Fukuzawa also founded the daily newspaper, Jiji Shimpo, in 1882 and took charge of its management. In the first issue, he declared that the newspaper distance itself from partisanship of political parties and hold a neutral position free from interests (独立不羈[dokuritsu fuki—independent and free]), and on this basis, Jiji Shimpo voiced opinions on a wide range of topics through its editorials.

Kojunsha, Jiji Shimpo, and Keio University are widely considered three of Fukuzawa’s biggest undertakings. Among them, Keio University was always at the base of his activities. There is a quote by Fukuzawa regarding the mission of Keio University from a speech he gave in 1896: “I aspire to make it the springhead of noble character and a model of intellect and virtue for the whole nation.” He hoped that the faculty, alumni, and students of Keio—or members of the corporation—go on to become leaders of society as a whole.

This mission of the university has remained unchanged to this day. The significance and joy of learning at Keio University derive from fulfilling Fukuzawa’s aspirations and carrying this mission forward into the future. It is now 114 years since Fukuzawa’s death, but Keio University is continuing to weave its own history.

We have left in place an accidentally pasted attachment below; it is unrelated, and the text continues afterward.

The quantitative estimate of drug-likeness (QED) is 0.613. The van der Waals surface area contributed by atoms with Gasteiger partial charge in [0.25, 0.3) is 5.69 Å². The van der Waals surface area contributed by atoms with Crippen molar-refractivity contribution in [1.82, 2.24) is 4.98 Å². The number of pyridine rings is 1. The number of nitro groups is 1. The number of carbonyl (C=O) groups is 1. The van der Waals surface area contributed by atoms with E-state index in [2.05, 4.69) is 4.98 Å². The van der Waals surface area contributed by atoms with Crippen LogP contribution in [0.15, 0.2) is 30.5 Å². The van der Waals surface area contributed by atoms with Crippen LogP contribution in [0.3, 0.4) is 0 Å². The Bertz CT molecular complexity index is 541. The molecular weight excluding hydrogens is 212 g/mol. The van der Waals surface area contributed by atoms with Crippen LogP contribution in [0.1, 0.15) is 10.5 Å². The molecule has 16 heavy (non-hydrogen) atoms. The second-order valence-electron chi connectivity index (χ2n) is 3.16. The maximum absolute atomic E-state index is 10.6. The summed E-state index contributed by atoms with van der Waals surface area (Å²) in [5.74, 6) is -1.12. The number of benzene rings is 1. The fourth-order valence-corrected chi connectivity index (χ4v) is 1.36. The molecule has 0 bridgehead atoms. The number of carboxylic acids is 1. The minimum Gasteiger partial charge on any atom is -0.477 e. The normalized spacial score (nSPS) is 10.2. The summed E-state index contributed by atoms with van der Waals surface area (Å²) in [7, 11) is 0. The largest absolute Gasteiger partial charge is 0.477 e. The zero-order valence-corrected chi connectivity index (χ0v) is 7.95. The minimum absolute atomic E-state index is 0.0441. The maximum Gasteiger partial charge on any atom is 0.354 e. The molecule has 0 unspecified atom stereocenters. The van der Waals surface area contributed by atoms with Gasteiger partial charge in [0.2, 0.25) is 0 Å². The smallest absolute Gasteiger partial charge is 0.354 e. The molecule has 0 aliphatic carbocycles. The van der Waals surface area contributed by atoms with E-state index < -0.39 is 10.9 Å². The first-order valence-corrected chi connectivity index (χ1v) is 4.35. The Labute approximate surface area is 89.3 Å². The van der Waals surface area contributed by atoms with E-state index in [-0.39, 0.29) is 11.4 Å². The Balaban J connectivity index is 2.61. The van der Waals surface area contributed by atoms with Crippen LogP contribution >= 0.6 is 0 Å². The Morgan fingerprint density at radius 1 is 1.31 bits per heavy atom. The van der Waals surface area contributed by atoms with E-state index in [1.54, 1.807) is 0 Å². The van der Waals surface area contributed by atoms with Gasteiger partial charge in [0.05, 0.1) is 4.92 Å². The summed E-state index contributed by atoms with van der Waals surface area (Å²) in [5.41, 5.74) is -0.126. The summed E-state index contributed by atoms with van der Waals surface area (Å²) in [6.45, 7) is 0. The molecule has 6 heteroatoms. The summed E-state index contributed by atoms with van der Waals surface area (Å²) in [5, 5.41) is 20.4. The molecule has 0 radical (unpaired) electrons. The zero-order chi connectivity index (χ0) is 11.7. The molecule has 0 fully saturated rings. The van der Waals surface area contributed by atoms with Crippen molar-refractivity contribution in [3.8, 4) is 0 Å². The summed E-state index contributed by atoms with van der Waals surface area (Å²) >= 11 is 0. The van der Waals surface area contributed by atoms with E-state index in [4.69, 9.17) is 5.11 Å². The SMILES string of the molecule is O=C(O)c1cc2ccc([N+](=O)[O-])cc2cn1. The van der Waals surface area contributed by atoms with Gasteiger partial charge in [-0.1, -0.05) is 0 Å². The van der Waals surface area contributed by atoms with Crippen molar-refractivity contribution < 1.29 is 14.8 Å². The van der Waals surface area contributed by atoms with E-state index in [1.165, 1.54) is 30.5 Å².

01: Keio University’s Founding Principle of Jiga Sakko—I Create History

Juro Iwatani, Director of the Fukuzawa Memorial Institute for Modern Japanese Studies and Professor of the Faculty of Law
Juro Iwatani, Director of the Fukuzawa Memorial Institute for Modern Japanese Studies and Professor of the Faculty of Law

Yukichi Fukuzawa, who was born in 1835 and passed away in 1901, lived through two very different times in the history of Japan—the early modern period of the late Edo era and the modern period in the Meiji era. As a social thinker and educator, he left behind countless notable words and statements in his writings and literary records.

New students at Keio University will encounter in various situations during their student life four-character idioms such as 独立自尊 (dokuritsu jison—independence and self-respect), 半学半教 (hangaku hankyo—learning while teaching, teaching while learning), 社中協力 (shachu kyoryoku—collaboration among the members of the corporation) , and 躬行実践 (kyuko jissen—acting on one’s own principles ). What I regard as one of the most important four-character idiom for Keio University is 自我作古 (jiga sakko). This appears in the Chinese book Soshi (History of the Song Dynasty) and embodies the meaning “I create history ” (ware yori inishie wo nasu).